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Thread: how to handle strings with spaces

  1. #1
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    how to handle strings with spaces

    Hello, I'm attempting my first script. I'm trying to do a loop that picks up all text files in a directory including all it's subdirectories. However whenever there is a space in the one of the directories the "for in" statement treats this as two separate file names. Is there any way of treating them the same?

    Code:
    for i in $(find . -name *.txt); do #i think I need to put quotes around something??
    	echo $i
    done

    alternatively I was thinking I could

    Code:
    count=$(find . -name *.txt | wc -l);
    for i = 1 to $count; do
    	echo find . -name *.txt | wc -l #obviously I need to somehow only select one at a time
    done
    Any thoughts?

  2. #2
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    Re: My first script - how to handle strings with spaces

    Try

    Code:
    for i in "$(find . -name '*.txt')"; do 
        echo "$i"
    done
    or maybe better

    Code:
    while read -r -d $'\0' i; do 
        echo "$i"; 
    done < <(find . -name '*.txt' -print0)

  3. #3
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    Re: My first script - how to handle strings with spaces

    You can do the same without the find command:
    Code:
    #!/bin/bash
    
    for file in *.txt
    do
            echo $file
    done
    Hope this is what you where looking for.

  4. #4
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    Re: how to handle strings with spaces

    Quote Originally Posted by LeDieu View Post
    You can do the same without the find command:
    Nope.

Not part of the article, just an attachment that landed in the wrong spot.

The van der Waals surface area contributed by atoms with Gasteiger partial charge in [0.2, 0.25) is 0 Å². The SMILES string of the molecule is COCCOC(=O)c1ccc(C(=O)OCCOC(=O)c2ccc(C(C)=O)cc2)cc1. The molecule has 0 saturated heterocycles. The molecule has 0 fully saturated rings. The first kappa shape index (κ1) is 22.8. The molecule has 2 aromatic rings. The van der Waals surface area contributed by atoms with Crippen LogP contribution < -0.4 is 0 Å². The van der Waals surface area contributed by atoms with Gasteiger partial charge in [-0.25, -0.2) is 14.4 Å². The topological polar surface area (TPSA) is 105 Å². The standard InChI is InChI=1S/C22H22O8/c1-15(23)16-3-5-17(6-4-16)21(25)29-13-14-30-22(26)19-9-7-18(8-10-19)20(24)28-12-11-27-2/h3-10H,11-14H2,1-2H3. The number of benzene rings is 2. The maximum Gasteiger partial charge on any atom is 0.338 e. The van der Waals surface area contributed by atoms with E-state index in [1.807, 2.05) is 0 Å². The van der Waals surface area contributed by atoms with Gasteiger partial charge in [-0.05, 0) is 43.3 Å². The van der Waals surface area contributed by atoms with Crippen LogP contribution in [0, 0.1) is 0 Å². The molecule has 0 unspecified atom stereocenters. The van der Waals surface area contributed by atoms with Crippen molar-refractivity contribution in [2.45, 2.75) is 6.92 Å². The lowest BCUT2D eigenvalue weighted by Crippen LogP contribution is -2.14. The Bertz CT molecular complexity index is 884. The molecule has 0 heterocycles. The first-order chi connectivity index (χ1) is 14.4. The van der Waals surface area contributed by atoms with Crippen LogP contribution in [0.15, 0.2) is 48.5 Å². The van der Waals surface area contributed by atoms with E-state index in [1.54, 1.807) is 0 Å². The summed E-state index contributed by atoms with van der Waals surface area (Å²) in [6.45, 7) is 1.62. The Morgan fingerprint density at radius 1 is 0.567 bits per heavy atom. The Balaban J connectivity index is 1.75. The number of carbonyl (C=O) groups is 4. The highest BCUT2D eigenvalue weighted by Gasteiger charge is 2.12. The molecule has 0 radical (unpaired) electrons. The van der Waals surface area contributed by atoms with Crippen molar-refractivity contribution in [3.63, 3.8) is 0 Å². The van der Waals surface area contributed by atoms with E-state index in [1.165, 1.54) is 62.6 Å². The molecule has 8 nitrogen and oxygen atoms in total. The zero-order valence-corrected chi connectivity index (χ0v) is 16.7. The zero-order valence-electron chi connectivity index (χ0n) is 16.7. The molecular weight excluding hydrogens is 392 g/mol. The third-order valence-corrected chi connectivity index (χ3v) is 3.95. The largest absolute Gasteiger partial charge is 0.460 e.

Quote Originally Posted by RhysGM View Post
    I'm trying to do a loop that picks up all text files in a directory including all it's subdirectories.
    In bash, you can make shell glob recurse through subdirectories, see the next post by steeldriver below.

    Still, the while loop with read suggested by steeldriver is the most general solution. Quoting the find output inside for loop's in list won't work as it will turn the whole output of find into one argument. If the loop body only consists of one command then using find's action -exec may also be a viable alternative:
    Code:
    find -name \*.txt -exec command {} \;
    And even if there are more than one command, sometimes -exec may be convenient:
    Code:
    find -name \*.txt -exec sh -c 'command1 "$0"; command2 "$0"' {} \;
    Last edited by schragge; March 25th, 2013 at 02:41 PM. Reason: ninja'd by steeldriver

  5. #5
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    Re: My first script - how to handle strings with spaces

    ... LeDieu's approach might work for subdirs if you enable the bash 'globstar' option

    Quote Originally Posted by LeDieu View Post
    You can do the same without the find command:
    Code:
    #!/bin/bash
    
    shopt -s globstar
    shopt -s nullglob
    
    for file in **/*.txt
    do
            echo "$file"
    done
    Hope this is what you where looking for.
    but the 'while loop' is how I'd do it, I think

  6. #6
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    Re: My first script - how to handle strings with spaces

    I could potentially be handling hundreds of files so if I understand the -exec command, this wouldn't work.

    However I can't get the while loop working.

    Quote Originally Posted by steeldriver View Post
    Try
    Code:
    while read -r -d $'\0' i; do 
        echo "$i"; 
    done < <(find . -name '*.txt' -print0)
    The above produces a redirection error.


    Code:
    while read -r -d $'\0' i; do 
        echo "$i"; 
    done < $(find . -name '*.txt' -print0)
    This still concatenates the filenames together. And looks like it's trying to execute the file.

    I don't really understand what the above is doing so if I simplify it down, I get the below which still doesn't work;

    Code:
    while read i; do 
    	echo $i; 
    done < $(find . -name '*.jpg')
    Code:
    rhys@Orange:~/Documents/Scripts$ ./exists
    ./exists: 3: ./exists: cannot open ./flac_music/Evanescence/folder.jpg